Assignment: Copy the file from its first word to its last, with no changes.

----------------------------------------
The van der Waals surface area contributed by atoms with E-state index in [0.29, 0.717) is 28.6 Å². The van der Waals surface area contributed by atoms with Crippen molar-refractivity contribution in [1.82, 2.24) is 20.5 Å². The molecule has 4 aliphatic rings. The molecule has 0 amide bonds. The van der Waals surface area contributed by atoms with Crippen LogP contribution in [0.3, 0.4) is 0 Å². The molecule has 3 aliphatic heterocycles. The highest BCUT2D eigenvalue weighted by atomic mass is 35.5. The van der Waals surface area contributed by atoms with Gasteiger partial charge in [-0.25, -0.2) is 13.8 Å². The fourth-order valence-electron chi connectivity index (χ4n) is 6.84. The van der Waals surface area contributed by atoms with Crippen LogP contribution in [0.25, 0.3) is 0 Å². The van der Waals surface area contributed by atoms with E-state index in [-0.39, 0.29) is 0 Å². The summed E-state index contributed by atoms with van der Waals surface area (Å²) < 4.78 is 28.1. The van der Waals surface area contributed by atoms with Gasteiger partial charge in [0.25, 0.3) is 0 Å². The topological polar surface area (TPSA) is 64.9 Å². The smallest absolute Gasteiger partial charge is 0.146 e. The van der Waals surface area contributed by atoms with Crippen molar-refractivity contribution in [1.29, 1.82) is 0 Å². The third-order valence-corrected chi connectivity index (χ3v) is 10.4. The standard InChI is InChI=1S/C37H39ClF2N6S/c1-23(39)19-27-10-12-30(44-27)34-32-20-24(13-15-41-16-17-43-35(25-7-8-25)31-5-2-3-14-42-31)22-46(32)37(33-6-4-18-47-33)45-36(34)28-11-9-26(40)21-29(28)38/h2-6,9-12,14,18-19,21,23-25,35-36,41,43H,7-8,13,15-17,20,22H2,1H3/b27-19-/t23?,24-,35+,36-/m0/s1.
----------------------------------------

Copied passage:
The van der Waals surface area contributed by atoms with E-state index in [0.29, 0.717) is 28.6 Å². The van der Waals surface area contributed by atoms with Crippen molar-refractivity contribution in [1.82, 2.24) is 20.5 Å². The molecule has 4 aliphatic rings. The molecule has 0 amide bonds. The van der Waals surface area contributed by atoms with Crippen LogP contribution in [0.3, 0.4) is 0 Å². The molecule has 3 aliphatic heterocycles. The highest BCUT2D eigenvalue weighted by atomic mass is 35.5. The van der Waals surface area contributed by atoms with Gasteiger partial charge in [-0.25, -0.2) is 13.8 Å². The fourth-order valence-electron chi connectivity index (χ4n) is 6.84. The van der Waals surface area contributed by atoms with Crippen LogP contribution in [0.25, 0.3) is 0 Å². The van der Waals surface area contributed by atoms with E-state index in [-0.39, 0.29) is 0 Å². The summed E-state index contributed by atoms with van der Waals surface area (Å²) < 4.78 is 28.1. The van der Waals surface area contributed by atoms with Gasteiger partial charge in [0.25, 0.3) is 0 Å². The topological polar surface area (TPSA) is 64.9 Å². The smallest absolute Gasteiger partial charge is 0.146 e. The van der Waals surface area contributed by atoms with Crippen molar-refractivity contribution in [1.29, 1.82) is 0 Å². The third-order valence-corrected chi connectivity index (χ3v) is 10.4. The standard InChI is InChI=1S/C37H39ClF2N6S/c1-23(39)19-27-10-12-30(44-27)34-32-20-24(13-15-41-16-17-43-35(25-7-8-25)31-5-2-3-14-42-31)22-46(32)37(33-6-4-18-47-33)45-36(34)28-11-9-26(40)21-29(28)38/h2-6,9-12,14,18-19,21,23-25,35-36,41,43H,7-8,13,15-17,20,22H2,1H3/b27-19-/t23?,24-,35+,36-/m0/s1.